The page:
Making all of the query words optional and then sorting by the number of matching words is generally the better approach, especially when paired with the removal of stop words. This is, however, a less ideal approach when precision is important, and you want to show that, indeed, there were no results that matched all of the query words. One person may be alright with seeing Uniqlo v-neck sweaters for a query of “Gucci v-neck sweaters,” while another sees those results as completely irrelevant.
Of course, another scenario is to know which words are actually providing the most value to the query and marking them as optional. This is generally not seen in keyword-based search engines, but there have been some search engines that will take a similar approach for stop words. For example, some search engines have experimented in the past with discounting common words automatically without stop words lists, using inverse document frequency.
As with synonyms, query word removal is again going to expand recall, usually without a hit on precision. Because stop words don’t provide much value to the result, you won’t lose out on good results by not including them. Similarly, removing words when there are no results has no precision to lessen, because there are no results which could be precise.
We’ve primarily looked at situations where a searcher is being overly precise, and the search engine needs to expand the query in order to improve recall. There are, likewise, times when the search engine can understand the user intent and query scoping can increase precision.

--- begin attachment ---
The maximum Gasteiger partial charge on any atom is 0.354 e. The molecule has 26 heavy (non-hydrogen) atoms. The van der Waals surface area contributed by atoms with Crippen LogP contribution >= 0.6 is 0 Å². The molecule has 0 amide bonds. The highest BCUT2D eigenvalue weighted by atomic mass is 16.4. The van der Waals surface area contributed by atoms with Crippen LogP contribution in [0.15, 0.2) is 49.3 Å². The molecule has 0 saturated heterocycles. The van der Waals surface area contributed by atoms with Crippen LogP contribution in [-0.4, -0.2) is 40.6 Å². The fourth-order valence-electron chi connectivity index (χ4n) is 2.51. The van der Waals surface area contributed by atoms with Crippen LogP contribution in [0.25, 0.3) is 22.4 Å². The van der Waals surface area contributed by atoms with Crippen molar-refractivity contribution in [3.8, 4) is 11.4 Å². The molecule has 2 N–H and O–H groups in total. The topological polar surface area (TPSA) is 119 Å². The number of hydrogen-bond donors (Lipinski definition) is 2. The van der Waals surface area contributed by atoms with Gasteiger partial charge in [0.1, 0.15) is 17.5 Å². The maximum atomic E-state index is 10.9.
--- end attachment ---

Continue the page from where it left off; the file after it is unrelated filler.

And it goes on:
Search expert Daniel Tunkelang calls query scoping “one of the most effective ways to capture query intent.” He identifies two major steps in query scoping. The first is query tagging, followed by the scoping itself.
Query tagging identifies the parts of a query with the attributes to which they likely belong. For example, “Marcia” will most likely match to a “name” attribute, while “The Brady Bunch” maps to a “show title” attribute. Query scoping takes this mapping and then restricts attribute searching for these query parts. The search engine doesn’t search “Brady” inside of the “name” attribute, or “Marcia” in the “show title” attribute.
This kind of query scoping reduces recall, as we won’t see results that have that text in other attributes. The outcome, though, should be that we have higher precision because we aren’t searching in irrelevant attributes.
We could, in fact, increase precision even further by filtering results by known attribute values. This doesn’t even require machine learning, as the search engine can do a simple match between facet values and text in a query. This reduces recall heavily, so we can also find a nice balance where we instead boost results with matching values rather than filtering. The boosted results will tend to be the best matching ones, because the query-filter match is giving you a signal that it is what the searcher wants.
If you find, through your analytics or hands-on experience, that your search is missing user intent and requiring searches to be “just right,” then query expansion and query scoping are two ways to calibrate your precision and recall. These approaches will let in results that should be there, and leave out the ones that shouldn’t.